What executive hasn’t asked themselves at some time, “Couldn’t we just build this software ourselves?” It’s not unheard of to wonder whether in-house development will deliver a less expensive custom product. These decision-makers should heed the cautionary tales of “build” decisions that resulted in longer timelines, cost overruns and poor results. No less than General Electric embarked on an ambitious in-house digital transformation that quickly became mired in organizational dysfunction and conflicting priorities that have dragged on for years. I believe there are many more “build” stories that never generate headlines because they remain internal failures that no one wants to discuss.

The scenario is even more complicated in healthcare.

When Altruista’s parent company, HealthEdge, recently asked 222 health plan leaders what steps they plan to take to achieve their organizational goals this year, 59 percent said they plan to modernize their technology and 50 percent plan to make a significant investment in innovation, up from just 19 percent in 2018. It’s clear they see the importance of technology investment, but will they choose wisely?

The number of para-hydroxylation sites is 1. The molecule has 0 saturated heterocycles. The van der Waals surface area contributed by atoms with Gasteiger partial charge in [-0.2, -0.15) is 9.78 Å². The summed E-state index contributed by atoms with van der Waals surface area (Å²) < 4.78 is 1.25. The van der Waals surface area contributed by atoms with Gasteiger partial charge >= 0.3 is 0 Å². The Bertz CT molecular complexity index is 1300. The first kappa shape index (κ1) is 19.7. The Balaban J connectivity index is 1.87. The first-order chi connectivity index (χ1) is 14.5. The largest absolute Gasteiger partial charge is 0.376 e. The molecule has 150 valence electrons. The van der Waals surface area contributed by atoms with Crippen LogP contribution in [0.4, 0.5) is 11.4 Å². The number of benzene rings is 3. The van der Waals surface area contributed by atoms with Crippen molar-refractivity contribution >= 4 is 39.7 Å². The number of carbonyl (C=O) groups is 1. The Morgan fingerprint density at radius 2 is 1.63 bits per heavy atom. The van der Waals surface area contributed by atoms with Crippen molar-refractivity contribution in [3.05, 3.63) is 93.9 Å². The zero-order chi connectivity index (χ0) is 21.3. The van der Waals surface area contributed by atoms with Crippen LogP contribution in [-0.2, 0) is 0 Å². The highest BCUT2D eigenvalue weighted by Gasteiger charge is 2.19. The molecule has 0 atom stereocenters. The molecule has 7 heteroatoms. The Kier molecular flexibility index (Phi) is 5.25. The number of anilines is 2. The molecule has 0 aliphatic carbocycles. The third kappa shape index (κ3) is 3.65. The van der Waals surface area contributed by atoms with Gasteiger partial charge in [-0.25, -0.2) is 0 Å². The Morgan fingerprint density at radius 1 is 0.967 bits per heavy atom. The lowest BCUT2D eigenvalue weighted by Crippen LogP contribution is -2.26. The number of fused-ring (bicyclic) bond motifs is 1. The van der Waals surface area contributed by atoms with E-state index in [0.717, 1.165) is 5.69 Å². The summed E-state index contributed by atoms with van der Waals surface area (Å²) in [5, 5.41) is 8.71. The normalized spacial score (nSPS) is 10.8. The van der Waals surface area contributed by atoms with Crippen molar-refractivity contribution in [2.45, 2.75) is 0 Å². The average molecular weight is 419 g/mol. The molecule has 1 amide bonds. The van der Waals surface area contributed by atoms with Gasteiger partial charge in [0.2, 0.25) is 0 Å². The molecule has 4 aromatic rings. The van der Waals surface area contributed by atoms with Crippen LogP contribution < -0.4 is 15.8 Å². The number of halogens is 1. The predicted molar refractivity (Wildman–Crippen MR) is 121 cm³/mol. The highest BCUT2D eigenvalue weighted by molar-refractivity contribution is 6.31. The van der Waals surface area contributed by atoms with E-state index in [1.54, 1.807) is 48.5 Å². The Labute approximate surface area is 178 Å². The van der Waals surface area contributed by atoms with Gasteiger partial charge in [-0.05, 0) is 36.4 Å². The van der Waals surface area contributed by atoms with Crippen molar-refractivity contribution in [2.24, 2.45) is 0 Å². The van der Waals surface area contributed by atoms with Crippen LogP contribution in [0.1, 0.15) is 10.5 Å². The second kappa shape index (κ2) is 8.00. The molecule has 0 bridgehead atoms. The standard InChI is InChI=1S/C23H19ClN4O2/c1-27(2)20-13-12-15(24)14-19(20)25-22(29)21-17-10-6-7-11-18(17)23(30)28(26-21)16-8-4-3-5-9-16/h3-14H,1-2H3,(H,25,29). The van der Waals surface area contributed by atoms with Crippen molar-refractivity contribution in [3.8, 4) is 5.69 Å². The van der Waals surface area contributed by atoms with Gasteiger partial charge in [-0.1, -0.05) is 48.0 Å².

As the president of a high-tech company serving health plans, I can tell you that our customers operate in one of the world’s most challenging environments. Reinventing the wheel just doesn’t make sense, especially in ecosystems like healthcare that are defined by flux. I would advise organizations in any industry to stay focused on their core mission. Developing software is not the strong suit of anyone outside of technology, and executives are advised to rely on the expertise of people who have devoted their careers to software development.

In an era of highly specialized knowledge, it only makes sense to trust the innovators who have purpose-built a platform for your exact needs and who will continue to stay ahead of the market. Therefore, the key to avoiding Big Fail #1 is to stay in your lane.

Portions of this blog post are excerpted from Ashish Kachru’s Forbes article “Why Execs Should Avoid The DIY Software Trap.”